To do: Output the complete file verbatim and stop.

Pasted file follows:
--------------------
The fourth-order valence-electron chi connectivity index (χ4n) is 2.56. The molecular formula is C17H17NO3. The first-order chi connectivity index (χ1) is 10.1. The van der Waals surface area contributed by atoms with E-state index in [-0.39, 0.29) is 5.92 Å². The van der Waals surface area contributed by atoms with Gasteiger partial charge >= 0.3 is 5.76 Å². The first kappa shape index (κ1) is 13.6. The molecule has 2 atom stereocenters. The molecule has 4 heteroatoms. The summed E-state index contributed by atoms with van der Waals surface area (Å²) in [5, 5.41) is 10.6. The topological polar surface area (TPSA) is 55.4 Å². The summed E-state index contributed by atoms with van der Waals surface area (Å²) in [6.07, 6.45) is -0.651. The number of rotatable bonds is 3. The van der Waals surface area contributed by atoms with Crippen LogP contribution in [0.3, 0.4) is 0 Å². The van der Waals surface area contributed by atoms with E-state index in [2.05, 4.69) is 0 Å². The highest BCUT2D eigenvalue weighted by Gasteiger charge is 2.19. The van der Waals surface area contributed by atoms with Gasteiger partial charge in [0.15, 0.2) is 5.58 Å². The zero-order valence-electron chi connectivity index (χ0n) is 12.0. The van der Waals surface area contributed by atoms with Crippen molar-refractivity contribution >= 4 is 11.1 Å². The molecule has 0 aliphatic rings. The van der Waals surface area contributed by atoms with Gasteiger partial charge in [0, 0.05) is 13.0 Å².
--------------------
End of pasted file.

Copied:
The fourth-order valence-electron chi connectivity index (χ4n) is 2.56. The molecular formula is C17H17NO3. The first-order chi connectivity index (χ1) is 10.1. The van der Waals surface area contributed by atoms with E-state index in [-0.39, 0.29) is 5.92 Å². The van der Waals surface area contributed by atoms with Gasteiger partial charge >= 0.3 is 5.76 Å². The first kappa shape index (κ1) is 13.6. The molecule has 2 atom stereocenters. The molecule has 4 heteroatoms. The summed E-state index contributed by atoms with van der Waals surface area (Å²) in [5, 5.41) is 10.6. The topological polar surface area (TPSA) is 55.4 Å². The summed E-state index contributed by atoms with van der Waals surface area (Å²) in [6.07, 6.45) is -0.651. The number of rotatable bonds is 3. The van der Waals surface area contributed by atoms with Crippen LogP contribution in [0.3, 0.4) is 0 Å². The van der Waals surface area contributed by atoms with E-state index in [2.05, 4.69) is 0 Å². The highest BCUT2D eigenvalue weighted by Gasteiger charge is 2.19. The van der Waals surface area contributed by atoms with Gasteiger partial charge in [0.15, 0.2) is 5.58 Å². The zero-order valence-electron chi connectivity index (χ0n) is 12.0. The van der Waals surface area contributed by atoms with Crippen molar-refractivity contribution >= 4 is 11.1 Å². The molecule has 0 aliphatic rings. The van der Waals surface area contributed by atoms with Gasteiger partial charge in [0, 0.05) is 13.0 Å².